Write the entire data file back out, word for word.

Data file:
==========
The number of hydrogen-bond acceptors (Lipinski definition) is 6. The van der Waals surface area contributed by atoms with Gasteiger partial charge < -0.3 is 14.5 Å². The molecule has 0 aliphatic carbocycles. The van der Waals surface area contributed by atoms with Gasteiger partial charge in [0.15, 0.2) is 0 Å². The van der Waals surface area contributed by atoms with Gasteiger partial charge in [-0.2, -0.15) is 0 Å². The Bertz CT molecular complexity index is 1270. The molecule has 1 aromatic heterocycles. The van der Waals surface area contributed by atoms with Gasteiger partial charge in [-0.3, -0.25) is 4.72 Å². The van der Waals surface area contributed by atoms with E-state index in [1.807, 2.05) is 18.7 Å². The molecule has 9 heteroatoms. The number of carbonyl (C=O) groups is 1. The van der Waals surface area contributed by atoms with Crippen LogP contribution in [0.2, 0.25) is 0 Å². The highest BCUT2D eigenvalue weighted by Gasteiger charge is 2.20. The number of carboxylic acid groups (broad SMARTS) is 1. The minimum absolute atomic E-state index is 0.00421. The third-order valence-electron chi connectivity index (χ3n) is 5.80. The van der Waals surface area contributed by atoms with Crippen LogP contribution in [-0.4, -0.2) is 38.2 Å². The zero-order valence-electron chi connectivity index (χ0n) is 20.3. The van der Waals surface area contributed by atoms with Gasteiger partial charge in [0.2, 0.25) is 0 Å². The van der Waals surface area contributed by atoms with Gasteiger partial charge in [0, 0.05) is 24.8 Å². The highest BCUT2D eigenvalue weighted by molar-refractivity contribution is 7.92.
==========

The number of hydrogen-bond acceptors (Lipinski definition) is 6. The van der Waals surface area contributed by atoms with Gasteiger partial charge < -0.3 is 14.5 Å². The molecule has 0 aliphatic carbocycles. The van der Waals surface area contributed by atoms with Gasteiger partial charge in [0.15, 0.2) is 0 Å². The van der Waals surface area contributed by atoms with Gasteiger partial charge in [-0.2, -0.15) is 0 Å². The Bertz CT molecular complexity index is 1270. The molecule has 1 aromatic heterocycles. The van der Waals surface area contributed by atoms with Gasteiger partial charge in [-0.3, -0.25) is 4.72 Å². The van der Waals surface area contributed by atoms with E-state index in [1.807, 2.05) is 18.7 Å². The molecule has 9 heteroatoms. The number of carbonyl (C=O) groups is 1. The van der Waals surface area contributed by atoms with Crippen LogP contribution in [0.2, 0.25) is 0 Å². The highest BCUT2D eigenvalue weighted by Gasteiger charge is 2.20. The number of carboxylic acid groups (broad SMARTS) is 1. The minimum absolute atomic E-state index is 0.00421. The third-order valence-electron chi connectivity index (χ3n) is 5.80. The van der Waals surface area contributed by atoms with Crippen LogP contribution in [-0.4, -0.2) is 38.2 Å². The zero-order valence-electron chi connectivity index (χ0n) is 20.3. The van der Waals surface area contributed by atoms with Gasteiger partial charge in [0.2, 0.25) is 0 Å². The van der Waals surface area contributed by atoms with Gasteiger partial charge in [0, 0.05) is 24.8 Å². The highest BCUT2D eigenvalue weighted by molar-refractivity contribution is 7.92.